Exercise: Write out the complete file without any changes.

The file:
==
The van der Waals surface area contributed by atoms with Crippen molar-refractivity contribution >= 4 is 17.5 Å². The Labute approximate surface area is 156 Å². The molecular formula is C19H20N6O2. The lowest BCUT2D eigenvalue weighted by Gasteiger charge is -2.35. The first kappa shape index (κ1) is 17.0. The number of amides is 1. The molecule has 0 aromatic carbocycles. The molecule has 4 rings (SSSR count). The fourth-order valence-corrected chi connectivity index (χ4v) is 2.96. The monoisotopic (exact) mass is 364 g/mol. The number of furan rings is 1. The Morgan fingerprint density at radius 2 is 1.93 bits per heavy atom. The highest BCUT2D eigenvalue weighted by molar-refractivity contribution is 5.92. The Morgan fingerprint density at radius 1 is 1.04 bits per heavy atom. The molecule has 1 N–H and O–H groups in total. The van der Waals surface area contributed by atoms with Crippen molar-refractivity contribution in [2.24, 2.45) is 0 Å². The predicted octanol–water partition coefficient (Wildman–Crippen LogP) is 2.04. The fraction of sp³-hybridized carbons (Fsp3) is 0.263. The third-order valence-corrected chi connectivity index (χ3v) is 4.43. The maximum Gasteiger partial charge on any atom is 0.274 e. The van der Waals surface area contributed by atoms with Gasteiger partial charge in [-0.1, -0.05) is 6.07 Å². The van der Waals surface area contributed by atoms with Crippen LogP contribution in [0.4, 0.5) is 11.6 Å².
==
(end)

The van der Waals surface area contributed by atoms with Crippen molar-refractivity contribution >= 4 is 17.5 Å². The Labute approximate surface area is 156 Å². The molecular formula is C19H20N6O2. The lowest BCUT2D eigenvalue weighted by Gasteiger charge is -2.35. The first kappa shape index (κ1) is 17.0. The number of amides is 1. The molecule has 0 aromatic carbocycles. The molecule has 4 rings (SSSR count). The fourth-order valence-corrected chi connectivity index (χ4v) is 2.96. The monoisotopic (exact) mass is 364 g/mol. The number of furan rings is 1. The Morgan fingerprint density at radius 2 is 1.93 bits per heavy atom. The highest BCUT2D eigenvalue weighted by molar-refractivity contribution is 5.92. The Morgan fingerprint density at radius 1 is 1.04 bits per heavy atom. The molecule has 1 N–H and O–H groups in total. The van der Waals surface area contributed by atoms with Crippen molar-refractivity contribution in [2.24, 2.45) is 0 Å². The predicted octanol–water partition coefficient (Wildman–Crippen LogP) is 2.04. The fraction of sp³-hybridized carbons (Fsp3) is 0.263. The third-order valence-corrected chi connectivity index (χ3v) is 4.43. The maximum Gasteiger partial charge on any atom is 0.274 e. The van der Waals surface area contributed by atoms with Gasteiger partial charge in [-0.1, -0.05) is 6.07 Å². The van der Waals surface area contributed by atoms with Crippen LogP contribution in [0.4, 0.5) is 11.6 Å².